March 29, 2020
Sports Column

Choosing winter activities not easy Parents must make sure youngsters have fun while maintaining balance

As parents of a first-grader, my wife Shelly and I are always faced with the prospects of choosing just the right sports activities to keep Nate busy during the often snowbound winter months.

Heck, when I was a kid, these decisions by my parents were pretty limited.

There was always the frozen pond around the corner next to the school, for starters.

Back in those days, we all wore hockey skates. Unless you were a gifted athlete, those things were often tough to maneuver.

My sister was the skater in the family. She had the privilege of wearing figure skates, and through the years, Debbie developed a pretty good talent for the things.

I tried them one day and quickly found that I was catching the jagged front of the blade on the ice and tumbling on my head – much to the delight of my hockey-playing cronies.

And then there was the sledding. Oh, my.

There was one special spot in Winterport that brought fear into the hearts of parents everywhere. You see, this particular hill – if the sleds were maneuvered properly, that is – took occupants and thrill seekers down the steep incline, across the road, and into a neighbor’s yard.

At this writing, our son is torn between basketball – yes, he’ll get a slight nudge from the old hoop coach – and karate.

Nate’s fascination with karate is sort of a TV thing, but the self-discipline required of such a sport might be just what his mother and his father are looking for this time of the year.

Personally, I like the bowing and the discipline. Nate sat in on a session at the ATA Black Belt Academy Karate for Kids on Harlow Street in Bangor the other night, then promptly asked the instructor why he – Nate – didn’t have a uniform.

Enough said.

Last season, Nate played basketball and became quickly bored due to the number of balls bouncing in the gym.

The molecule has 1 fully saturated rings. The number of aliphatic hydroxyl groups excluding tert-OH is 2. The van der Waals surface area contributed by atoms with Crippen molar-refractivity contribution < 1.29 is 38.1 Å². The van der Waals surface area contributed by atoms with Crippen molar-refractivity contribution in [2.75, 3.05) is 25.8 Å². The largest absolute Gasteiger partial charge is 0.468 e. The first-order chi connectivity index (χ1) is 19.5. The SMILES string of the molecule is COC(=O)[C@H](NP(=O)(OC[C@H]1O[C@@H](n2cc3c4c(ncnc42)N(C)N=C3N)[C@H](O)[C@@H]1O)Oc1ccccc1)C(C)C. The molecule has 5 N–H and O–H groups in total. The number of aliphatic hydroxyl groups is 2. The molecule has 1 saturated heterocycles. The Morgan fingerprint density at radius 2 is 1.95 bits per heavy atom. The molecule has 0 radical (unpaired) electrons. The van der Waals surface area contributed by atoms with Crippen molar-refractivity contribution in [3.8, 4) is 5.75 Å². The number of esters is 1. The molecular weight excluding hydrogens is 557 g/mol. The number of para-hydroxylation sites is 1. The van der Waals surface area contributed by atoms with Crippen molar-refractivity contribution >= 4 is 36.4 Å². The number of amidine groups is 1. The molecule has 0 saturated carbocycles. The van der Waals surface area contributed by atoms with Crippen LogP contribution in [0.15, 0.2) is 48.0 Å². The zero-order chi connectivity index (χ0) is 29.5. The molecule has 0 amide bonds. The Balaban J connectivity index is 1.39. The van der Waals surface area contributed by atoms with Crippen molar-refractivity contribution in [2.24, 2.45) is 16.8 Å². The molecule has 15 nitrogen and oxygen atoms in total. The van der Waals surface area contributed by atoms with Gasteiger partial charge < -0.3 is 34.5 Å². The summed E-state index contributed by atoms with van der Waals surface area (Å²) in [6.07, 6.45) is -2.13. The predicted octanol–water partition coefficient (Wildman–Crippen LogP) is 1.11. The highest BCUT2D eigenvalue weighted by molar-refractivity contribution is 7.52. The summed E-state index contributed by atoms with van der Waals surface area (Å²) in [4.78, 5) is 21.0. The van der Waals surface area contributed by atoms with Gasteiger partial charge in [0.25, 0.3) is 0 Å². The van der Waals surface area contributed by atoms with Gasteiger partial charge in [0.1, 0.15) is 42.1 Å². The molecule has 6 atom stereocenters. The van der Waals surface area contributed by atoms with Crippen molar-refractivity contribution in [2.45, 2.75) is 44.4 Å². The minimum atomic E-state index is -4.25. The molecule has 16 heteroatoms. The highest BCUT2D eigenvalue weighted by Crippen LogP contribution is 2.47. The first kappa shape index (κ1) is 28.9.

“Daddy,” he said. “Everyone has a ball.”

He preferred soccer and the associated opportunity to swipe the ball from someone else who was dribbling down the field. Remember: These kids are 6. The fun of scoring a goal is superceded by the glee of stealing the ball from a teammate. Scoring is a distant second on any first grader’s list of priorities if a purloin or two of the multi-colored orb is a possibility.

Sorry, dear readers, that is the mindset of the young athletic crowd.

Personally, I’m leaning toward a little self-discipline myself. After all, any time you get a kid that age – Nate will be 7 in February – to pay attention and follow instructions, you’ve accomplished something of major proportions.

What parents should know, however, is this: All the aforementioned advertised activities are important for one reason: The kids have fun.

In this day and age of athletic specialization, travel teams, and club sports participation dotting the map across our state, it is especially important that young people have fun.

Those first graders will be in high school before you know it, dear parents. Let them mix it up and have a good time.

Yes, this seems to be an annual lesson for the guardians of our youth, but in far too many circles, that lesson falls by the wayside.

Like the song says, “Teach your children well.” What it doesn’t say is this: Make sure there’s always room for fun.

Adulthood may seem distant, but, in actuality, it’s right around the corner.

BDN columnist Ron Brown, a retired high school basketball coach, can be reached at

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